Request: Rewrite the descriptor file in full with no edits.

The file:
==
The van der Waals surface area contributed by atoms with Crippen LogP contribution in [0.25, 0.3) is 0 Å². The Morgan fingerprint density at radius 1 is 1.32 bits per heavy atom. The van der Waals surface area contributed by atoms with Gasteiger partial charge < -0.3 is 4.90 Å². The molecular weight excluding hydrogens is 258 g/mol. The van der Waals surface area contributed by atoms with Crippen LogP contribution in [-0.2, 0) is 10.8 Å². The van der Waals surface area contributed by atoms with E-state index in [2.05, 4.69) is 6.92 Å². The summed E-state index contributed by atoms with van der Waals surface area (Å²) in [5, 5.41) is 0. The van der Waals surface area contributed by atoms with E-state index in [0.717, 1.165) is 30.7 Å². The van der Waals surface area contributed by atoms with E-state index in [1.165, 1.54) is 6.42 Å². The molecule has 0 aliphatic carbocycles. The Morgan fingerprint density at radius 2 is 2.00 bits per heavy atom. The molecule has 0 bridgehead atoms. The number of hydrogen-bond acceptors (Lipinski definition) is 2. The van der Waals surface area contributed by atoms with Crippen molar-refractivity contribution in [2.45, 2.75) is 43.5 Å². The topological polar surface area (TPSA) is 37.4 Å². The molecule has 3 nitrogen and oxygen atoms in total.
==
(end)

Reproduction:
The van der Waals surface area contributed by atoms with Crippen LogP contribution in [0.25, 0.3) is 0 Å². The Morgan fingerprint density at radius 1 is 1.32 bits per heavy atom. The van der Waals surface area contributed by atoms with Gasteiger partial charge < -0.3 is 4.90 Å². The molecular weight excluding hydrogens is 258 g/mol. The van der Waals surface area contributed by atoms with Crippen LogP contribution in [-0.2, 0) is 10.8 Å². The van der Waals surface area contributed by atoms with E-state index in [2.05, 4.69) is 6.92 Å². The summed E-state index contributed by atoms with van der Waals surface area (Å²) in [5, 5.41) is 0. The van der Waals surface area contributed by atoms with E-state index in [0.717, 1.165) is 30.7 Å². The van der Waals surface area contributed by atoms with E-state index in [1.165, 1.54) is 6.42 Å². The molecule has 0 aliphatic carbocycles. The Morgan fingerprint density at radius 2 is 2.00 bits per heavy atom. The molecule has 0 bridgehead atoms. The number of hydrogen-bond acceptors (Lipinski definition) is 2. The van der Waals surface area contributed by atoms with Crippen molar-refractivity contribution in [2.45, 2.75) is 43.5 Å². The topological polar surface area (TPSA) is 37.4 Å². The molecule has 3 nitrogen and oxygen atoms in total.